My last article spoke to a common situation experienced by inexperienced sales reps. Specifically, how suspects (someone we contact on a sales call that is not yet qualified to be a prospect) will often try to get rid of the sales rep by brushing them off. The specific brush off I discussed was the “Just send me a price list” brush off.
New reps often think that asking for pricing is a sure sign of interest on the part of the suspect. While occasionally it is, most often it is not. It can also waste lots of time since the rep has to create these quotes. As a young rep I remember wasting time and significantly raising my frustration level over this issue.
I teach reps a few things that prevent the problem.
The main fix is to learn to qualify the suspect. The rep needs to:
1. Ask who the current supplier is
Reps need to know who the competition is if they are going to dislodge their competitor. Salespeople should research every competitor in their market to learn their weaknesses and strengths. This knowledge will help formulate plans to defeat the competitor in the account they are presently working but, as a bonus, in other accounts down the road.
Can you imagine a football team preparing to defeat a rival without first watching hours of game film, studying offensive and defensive tendencies, and learning details about the opposing players? Sales reps need to be just as prepared as football players. This is part of the “Preparing to Win” mindset.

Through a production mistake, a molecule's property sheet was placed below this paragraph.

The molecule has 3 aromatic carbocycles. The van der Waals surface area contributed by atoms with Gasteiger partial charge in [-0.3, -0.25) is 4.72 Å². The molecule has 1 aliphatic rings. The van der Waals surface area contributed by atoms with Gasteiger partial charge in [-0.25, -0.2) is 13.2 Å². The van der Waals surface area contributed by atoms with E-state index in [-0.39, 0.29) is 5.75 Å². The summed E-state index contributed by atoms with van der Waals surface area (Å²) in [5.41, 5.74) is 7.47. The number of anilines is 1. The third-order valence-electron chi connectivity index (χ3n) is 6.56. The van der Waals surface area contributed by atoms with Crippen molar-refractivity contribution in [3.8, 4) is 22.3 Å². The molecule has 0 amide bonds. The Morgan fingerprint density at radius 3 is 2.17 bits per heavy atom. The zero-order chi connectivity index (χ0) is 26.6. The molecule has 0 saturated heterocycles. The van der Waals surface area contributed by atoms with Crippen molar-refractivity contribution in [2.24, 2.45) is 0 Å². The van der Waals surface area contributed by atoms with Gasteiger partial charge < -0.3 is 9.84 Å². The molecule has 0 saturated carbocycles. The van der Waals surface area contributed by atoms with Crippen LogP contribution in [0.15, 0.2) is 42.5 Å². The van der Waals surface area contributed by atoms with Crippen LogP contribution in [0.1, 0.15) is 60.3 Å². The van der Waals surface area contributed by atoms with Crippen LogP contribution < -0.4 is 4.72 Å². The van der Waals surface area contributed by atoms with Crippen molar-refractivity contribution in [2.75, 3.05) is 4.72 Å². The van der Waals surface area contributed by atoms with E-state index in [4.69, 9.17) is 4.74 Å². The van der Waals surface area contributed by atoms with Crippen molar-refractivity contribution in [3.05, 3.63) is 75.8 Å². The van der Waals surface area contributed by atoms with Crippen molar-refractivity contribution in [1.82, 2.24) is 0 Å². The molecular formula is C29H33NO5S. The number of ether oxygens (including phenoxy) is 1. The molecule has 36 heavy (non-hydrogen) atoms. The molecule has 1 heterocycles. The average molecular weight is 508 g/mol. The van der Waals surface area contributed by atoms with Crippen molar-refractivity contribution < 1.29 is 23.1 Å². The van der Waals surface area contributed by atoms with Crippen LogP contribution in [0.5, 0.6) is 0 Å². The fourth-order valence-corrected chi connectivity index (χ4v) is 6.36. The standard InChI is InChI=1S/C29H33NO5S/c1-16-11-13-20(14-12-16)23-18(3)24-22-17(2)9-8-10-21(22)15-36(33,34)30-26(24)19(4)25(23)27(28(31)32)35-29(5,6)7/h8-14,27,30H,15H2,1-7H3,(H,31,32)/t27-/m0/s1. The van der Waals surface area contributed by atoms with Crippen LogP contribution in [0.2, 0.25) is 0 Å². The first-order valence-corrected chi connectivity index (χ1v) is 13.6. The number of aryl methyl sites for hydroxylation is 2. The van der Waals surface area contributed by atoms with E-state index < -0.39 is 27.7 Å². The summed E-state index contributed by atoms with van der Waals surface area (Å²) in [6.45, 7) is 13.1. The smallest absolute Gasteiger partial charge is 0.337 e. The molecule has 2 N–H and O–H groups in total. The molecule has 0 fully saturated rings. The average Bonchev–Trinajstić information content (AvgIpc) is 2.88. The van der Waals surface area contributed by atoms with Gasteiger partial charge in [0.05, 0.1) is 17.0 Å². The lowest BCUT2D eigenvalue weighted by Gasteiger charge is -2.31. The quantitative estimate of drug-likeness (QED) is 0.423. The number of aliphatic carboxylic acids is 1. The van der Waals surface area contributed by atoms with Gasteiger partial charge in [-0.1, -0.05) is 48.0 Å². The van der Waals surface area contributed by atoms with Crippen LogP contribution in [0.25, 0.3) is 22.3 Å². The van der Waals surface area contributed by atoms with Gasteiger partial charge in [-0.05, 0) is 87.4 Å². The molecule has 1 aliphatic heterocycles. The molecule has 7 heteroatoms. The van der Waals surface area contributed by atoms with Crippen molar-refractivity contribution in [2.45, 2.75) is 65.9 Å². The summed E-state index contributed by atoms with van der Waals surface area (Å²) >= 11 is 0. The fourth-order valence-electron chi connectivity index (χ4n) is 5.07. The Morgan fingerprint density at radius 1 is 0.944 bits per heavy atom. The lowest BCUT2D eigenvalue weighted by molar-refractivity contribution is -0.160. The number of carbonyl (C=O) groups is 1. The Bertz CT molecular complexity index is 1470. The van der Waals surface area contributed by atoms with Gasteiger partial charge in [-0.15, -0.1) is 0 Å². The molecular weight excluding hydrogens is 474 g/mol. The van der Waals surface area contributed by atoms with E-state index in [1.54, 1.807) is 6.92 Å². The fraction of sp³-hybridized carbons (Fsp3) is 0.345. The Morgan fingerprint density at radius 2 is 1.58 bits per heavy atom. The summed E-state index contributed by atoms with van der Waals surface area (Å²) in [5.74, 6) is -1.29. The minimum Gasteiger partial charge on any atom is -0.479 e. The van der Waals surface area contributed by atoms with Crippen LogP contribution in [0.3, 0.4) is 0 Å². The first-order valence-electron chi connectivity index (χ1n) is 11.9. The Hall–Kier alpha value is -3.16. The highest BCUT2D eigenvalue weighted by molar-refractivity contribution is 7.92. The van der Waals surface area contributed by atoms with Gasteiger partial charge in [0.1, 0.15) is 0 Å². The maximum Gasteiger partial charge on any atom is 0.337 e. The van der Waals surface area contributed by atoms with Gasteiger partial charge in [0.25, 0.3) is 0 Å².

2. Ask what the suspect likes most about supplier
This question is a big time pattern interrupter. Most people are waiting for a pitch from the sales rep, but instead we give them a thoughtful question about themselves. We know that most people’s favorite topic is themselves, so this gets them happily into a conversation and causes them to lower their reflexive sales defense shield.
Usually, people will share why they like the incumbent but most times will also tell you things they don’t like so much about them This is the opening you need to begin a deeper conversation about their pain points. You must find pain points if the suspect is to become your prospect and later customer.
If the suspect does not volunteer information about what they do not like about their current supplier then…
3. Ask what, if anything, she would like to see improved about the supplier
This question will draw out pain points as well.
Now that a conversation has been started a true qualifying process can continue.